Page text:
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In complex form, we know that the $n$-th Fourier coefficient of a function $f$ is given by $$\int_{-\pi}^{\pi} f(\theta)e^{-in\theta} d\theta.$$

My question: What exactly does it mean to integrate the complex function $f(\theta)e^{-in\theta}$ over a real domain? How can I visualize this—in general and in this particular case?

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    $\begingroup$ If it is continuous on $[-\pi,\pi]$ this is just a Riemann integral (limit of finite sums), do you mean when $f$ is only $L^1$ ? In which case it is a Lebesgue integral. Or do you mean how to visualize the answer just from "the shape of $f$" ? (in which case look at the modulus and argument (equivalently the sign of $\Re,\Im$) of $f(\theta)e^{-in\theta}$ to see if some cancellation can be expected) $\endgroup$
    – reuns
    Aug 20 '19 at 19:33
  • $\begingroup$ Why isn't any answer accepted? $\endgroup$
    – Ramanujan
    Nov 23 '21 at 23:36
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Let $f:[a,b]\to \mathbb{C}$. Since $f$ is a complex-valued function, then there exist real valued functions $f_1,f_2$ such that $$f(x)=f_1(x)+if_2(x),$$ ($f_1,f_2$ are nothing but the real and imaginary part). You can simply define the integral of $f$ by $$\int_a^b f(x)dx:=\int_a^b f_1(x)dx+i\int_a^b f_2(x)dx,$$ where $\int_a^b f_1(x)dx$ and $\int_a^b f_2(x)dx$ are the usual integrals of real valued functions.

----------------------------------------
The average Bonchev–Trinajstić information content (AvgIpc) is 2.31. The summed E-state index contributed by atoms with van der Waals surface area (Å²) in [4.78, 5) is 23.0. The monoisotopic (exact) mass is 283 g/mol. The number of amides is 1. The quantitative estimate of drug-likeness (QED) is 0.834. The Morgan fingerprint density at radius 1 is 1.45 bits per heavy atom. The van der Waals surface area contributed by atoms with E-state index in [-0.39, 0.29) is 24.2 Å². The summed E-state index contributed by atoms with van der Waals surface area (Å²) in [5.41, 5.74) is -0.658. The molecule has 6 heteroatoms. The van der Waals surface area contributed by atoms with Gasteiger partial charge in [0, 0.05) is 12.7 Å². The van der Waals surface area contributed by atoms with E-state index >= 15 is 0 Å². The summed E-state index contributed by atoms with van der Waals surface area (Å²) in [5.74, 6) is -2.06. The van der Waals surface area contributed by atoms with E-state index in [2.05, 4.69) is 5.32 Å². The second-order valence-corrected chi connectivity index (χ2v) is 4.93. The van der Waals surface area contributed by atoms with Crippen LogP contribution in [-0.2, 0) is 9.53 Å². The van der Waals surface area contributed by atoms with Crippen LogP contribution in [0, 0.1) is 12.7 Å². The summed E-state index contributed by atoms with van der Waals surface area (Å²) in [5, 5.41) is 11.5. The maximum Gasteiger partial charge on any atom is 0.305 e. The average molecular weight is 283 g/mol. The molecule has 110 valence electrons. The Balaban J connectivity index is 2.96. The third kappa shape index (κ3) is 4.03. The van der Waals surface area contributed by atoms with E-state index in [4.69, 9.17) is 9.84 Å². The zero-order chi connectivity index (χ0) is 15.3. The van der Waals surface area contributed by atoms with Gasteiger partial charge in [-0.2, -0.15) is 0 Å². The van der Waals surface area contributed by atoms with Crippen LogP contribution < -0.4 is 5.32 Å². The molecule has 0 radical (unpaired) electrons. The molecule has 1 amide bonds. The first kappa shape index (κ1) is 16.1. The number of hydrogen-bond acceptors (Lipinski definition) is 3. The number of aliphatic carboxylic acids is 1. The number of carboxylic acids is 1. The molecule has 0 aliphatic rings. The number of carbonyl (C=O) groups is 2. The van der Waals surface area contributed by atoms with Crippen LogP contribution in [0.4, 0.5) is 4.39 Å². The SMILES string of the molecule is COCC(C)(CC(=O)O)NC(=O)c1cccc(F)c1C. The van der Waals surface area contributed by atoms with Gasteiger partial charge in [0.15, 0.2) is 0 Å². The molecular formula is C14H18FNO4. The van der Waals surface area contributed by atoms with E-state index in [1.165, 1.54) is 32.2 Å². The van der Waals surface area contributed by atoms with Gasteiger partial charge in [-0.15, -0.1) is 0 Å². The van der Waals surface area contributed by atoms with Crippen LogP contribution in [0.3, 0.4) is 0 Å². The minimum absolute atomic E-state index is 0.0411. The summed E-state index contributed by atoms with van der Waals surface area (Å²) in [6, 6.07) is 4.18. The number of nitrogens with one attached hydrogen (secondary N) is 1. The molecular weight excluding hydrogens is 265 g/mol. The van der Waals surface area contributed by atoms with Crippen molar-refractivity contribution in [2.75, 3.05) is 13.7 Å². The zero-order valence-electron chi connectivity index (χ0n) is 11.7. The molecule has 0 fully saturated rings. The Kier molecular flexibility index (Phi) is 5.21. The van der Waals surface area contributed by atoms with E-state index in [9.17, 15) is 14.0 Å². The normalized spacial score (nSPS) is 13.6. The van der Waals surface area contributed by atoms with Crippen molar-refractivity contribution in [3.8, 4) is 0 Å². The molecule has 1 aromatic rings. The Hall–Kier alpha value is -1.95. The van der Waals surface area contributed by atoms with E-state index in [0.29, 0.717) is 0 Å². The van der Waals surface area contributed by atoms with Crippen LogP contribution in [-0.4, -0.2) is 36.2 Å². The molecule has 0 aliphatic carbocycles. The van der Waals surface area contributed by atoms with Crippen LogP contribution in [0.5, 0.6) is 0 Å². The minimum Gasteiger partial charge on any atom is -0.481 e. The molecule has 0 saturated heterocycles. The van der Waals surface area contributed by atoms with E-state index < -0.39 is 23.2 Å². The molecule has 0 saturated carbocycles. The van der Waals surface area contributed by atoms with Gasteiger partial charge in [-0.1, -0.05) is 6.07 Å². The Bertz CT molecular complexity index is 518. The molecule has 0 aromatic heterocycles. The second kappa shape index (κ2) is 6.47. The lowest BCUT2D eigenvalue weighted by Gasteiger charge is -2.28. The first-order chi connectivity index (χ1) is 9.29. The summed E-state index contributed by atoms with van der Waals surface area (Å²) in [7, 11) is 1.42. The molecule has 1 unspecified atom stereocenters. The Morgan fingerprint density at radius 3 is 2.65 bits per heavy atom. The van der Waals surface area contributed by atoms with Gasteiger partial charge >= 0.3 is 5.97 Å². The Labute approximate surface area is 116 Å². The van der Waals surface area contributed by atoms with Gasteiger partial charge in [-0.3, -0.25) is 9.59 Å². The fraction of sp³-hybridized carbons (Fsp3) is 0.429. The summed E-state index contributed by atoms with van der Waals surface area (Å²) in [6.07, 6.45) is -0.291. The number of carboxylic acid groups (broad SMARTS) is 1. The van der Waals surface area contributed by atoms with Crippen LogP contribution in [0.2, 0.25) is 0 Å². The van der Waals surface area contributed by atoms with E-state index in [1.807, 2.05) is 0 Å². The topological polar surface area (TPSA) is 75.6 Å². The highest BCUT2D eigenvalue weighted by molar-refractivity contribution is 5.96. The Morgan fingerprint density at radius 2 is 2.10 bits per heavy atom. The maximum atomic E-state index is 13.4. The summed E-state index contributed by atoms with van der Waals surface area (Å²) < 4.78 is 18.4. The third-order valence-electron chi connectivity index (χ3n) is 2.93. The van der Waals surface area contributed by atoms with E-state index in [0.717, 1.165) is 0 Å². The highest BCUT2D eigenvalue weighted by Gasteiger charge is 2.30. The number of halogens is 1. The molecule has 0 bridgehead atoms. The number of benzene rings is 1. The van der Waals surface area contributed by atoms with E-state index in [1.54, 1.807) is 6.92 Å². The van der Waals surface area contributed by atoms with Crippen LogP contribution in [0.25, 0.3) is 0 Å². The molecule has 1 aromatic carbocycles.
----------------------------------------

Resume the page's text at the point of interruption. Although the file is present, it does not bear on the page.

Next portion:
You can even define integration of a function $f:\mathbb{C}\to \mathbb{C}$ over a countour in the complex plane.

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You can still use Riemann's definition of the integral over the real axis, substituting a complex function wherever you have a real one, and you would have identical results.

That is, form sums of the form $$\sum_i{f(x_i)\Delta_i},$$ where $x_i$ is in the corresponding interval of length $\Delta_i.$ If $f$ is continuous over the interval of integration, we can see that these sums are bounded. Thus, the limiting value of the sum as you make the largest partition shrink towards zero exists and is called the integral of $f$ over the interval, and you can then prove the usual properties, etc.

There's really not much of a difference except that the integral is now complex-valued.

Another way to think about it is to think of integrating a vector-valued function defined over an interval of the real axis -- then you just integrate each of the components.

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On the positive real line, $\theta= 0$ and on the negative real line, $\theta= \pi$ . Also $e^{-in\theta}= r cos(\theta)+ irsin(\theta)= r$ on the real line. So that complex integral can be written $\int_{-\pi}^0 f(\pi)x dx+ \int_0^{\pi} f(0)ydy$.

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